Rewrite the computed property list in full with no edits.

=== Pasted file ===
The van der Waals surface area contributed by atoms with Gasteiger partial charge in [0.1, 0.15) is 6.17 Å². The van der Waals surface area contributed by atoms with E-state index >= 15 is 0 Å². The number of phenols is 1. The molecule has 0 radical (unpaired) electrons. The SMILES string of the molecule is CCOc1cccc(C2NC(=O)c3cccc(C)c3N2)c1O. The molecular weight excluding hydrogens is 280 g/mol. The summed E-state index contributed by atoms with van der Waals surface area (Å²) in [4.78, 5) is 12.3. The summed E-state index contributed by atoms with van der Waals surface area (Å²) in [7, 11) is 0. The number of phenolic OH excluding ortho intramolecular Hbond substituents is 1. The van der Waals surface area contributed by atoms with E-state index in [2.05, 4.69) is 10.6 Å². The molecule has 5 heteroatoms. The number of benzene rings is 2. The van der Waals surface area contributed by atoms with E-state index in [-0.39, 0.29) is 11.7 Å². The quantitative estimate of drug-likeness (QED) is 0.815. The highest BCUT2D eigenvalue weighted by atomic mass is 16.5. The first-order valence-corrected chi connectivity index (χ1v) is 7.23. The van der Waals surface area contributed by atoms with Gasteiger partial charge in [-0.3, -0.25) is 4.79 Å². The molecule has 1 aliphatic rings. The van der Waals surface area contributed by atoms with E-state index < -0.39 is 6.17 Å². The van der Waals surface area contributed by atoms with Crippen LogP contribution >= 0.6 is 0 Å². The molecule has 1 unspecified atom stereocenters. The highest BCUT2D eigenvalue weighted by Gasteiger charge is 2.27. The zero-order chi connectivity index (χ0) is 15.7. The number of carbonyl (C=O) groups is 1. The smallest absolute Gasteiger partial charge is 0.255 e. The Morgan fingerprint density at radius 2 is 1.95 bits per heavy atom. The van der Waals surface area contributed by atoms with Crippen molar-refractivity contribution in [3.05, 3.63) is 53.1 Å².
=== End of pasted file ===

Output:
The van der Waals surface area contributed by atoms with Gasteiger partial charge in [0.1, 0.15) is 6.17 Å². The van der Waals surface area contributed by atoms with E-state index >= 15 is 0 Å². The number of phenols is 1. The molecule has 0 radical (unpaired) electrons. The SMILES string of the molecule is CCOc1cccc(C2NC(=O)c3cccc(C)c3N2)c1O. The molecular weight excluding hydrogens is 280 g/mol. The summed E-state index contributed by atoms with van der Waals surface area (Å²) in [4.78, 5) is 12.3. The summed E-state index contributed by atoms with van der Waals surface area (Å²) in [7, 11) is 0. The number of phenolic OH excluding ortho intramolecular Hbond substituents is 1. The van der Waals surface area contributed by atoms with E-state index in [2.05, 4.69) is 10.6 Å². The molecule has 5 heteroatoms. The number of benzene rings is 2. The van der Waals surface area contributed by atoms with E-state index in [-0.39, 0.29) is 11.7 Å². The quantitative estimate of drug-likeness (QED) is 0.815. The highest BCUT2D eigenvalue weighted by atomic mass is 16.5. The first-order valence-corrected chi connectivity index (χ1v) is 7.23. The van der Waals surface area contributed by atoms with Gasteiger partial charge in [-0.3, -0.25) is 4.79 Å². The molecule has 1 aliphatic rings. The van der Waals surface area contributed by atoms with E-state index < -0.39 is 6.17 Å². The van der Waals surface area contributed by atoms with Crippen LogP contribution >= 0.6 is 0 Å². The molecule has 1 unspecified atom stereocenters. The highest BCUT2D eigenvalue weighted by Gasteiger charge is 2.27. The zero-order chi connectivity index (χ0) is 15.7. The number of carbonyl (C=O) groups is 1. The smallest absolute Gasteiger partial charge is 0.255 e. The Morgan fingerprint density at radius 2 is 1.95 bits per heavy atom. The van der Waals surface area contributed by atoms with Crippen molar-refractivity contribution in [3.05, 3.63) is 53.1 Å².